How come we measured the radiation from the Big Bang?


I can’t get my head around how we measured the radiation from the Big Bang in order to discover how old the universe really is. How does that specific radiation differ from many other types of radiation? Newest findings suggest that the age of the universe has been mistaken not because of an error in calculations, but because of some kind of error in the understanding of the nature of cosmos itself. While I will probably not think up anything remotely usefull to anybody, I’d like to understand this part – please help a humble redditor.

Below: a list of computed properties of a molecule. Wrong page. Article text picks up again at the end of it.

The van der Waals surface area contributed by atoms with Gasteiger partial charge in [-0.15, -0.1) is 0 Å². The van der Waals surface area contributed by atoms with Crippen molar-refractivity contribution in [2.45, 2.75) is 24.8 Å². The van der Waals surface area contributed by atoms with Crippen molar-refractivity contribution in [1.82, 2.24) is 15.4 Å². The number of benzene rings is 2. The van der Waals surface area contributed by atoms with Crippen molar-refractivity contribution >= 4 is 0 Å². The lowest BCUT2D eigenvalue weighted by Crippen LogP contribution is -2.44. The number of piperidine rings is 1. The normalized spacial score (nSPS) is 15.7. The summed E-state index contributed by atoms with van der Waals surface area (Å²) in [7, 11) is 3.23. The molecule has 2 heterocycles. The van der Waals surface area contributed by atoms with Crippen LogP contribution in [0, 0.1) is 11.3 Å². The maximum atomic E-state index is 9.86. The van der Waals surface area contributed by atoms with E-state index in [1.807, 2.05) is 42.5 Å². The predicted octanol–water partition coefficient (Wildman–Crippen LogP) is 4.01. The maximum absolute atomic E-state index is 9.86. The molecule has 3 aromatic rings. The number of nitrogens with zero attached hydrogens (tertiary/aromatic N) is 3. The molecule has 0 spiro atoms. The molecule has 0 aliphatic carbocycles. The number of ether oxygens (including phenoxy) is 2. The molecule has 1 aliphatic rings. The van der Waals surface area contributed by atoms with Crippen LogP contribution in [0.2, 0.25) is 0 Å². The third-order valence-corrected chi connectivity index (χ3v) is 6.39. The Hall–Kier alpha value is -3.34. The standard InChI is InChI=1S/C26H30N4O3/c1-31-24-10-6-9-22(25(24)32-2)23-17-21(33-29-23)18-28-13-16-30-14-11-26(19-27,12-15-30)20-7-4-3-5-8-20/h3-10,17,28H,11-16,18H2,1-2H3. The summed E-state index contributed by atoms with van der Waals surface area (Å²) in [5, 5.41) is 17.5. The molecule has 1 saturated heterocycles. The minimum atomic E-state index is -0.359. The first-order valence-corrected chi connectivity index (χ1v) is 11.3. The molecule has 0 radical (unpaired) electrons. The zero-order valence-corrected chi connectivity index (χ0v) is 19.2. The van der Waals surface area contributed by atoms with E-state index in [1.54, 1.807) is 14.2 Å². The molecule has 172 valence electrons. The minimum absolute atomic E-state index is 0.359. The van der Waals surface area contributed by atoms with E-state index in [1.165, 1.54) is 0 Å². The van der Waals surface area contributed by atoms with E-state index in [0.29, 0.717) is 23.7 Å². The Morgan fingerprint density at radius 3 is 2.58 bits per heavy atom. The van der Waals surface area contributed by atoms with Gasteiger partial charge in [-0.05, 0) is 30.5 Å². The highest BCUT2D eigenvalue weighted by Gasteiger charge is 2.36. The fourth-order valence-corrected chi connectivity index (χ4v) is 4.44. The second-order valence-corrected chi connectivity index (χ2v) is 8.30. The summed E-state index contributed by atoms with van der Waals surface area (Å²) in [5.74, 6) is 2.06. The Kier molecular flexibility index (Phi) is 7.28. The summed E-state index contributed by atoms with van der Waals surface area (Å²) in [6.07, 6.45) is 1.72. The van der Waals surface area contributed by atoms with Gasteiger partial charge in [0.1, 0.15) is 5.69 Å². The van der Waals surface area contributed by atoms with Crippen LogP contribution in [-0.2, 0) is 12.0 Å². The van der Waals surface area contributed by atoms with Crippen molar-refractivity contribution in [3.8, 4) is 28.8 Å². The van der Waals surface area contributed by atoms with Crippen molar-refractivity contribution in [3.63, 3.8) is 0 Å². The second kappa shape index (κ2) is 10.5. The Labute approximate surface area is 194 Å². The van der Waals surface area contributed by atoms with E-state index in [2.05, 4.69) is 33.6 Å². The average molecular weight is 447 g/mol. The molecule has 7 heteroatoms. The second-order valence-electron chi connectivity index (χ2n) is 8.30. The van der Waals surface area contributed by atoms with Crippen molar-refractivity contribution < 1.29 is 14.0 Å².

In: Physics

3 Answers

Anonymous 0 Comments

The CMB is detected by its light just like other things we detect with telescopes, it’s just not visible light. When you look in-between stars and galaxies with an optical telescope space appears completely dark but if you have a sensitive enough radio telescope you can pick up a faint background noise, or glow, coming from all directions. That glow is the CMB.

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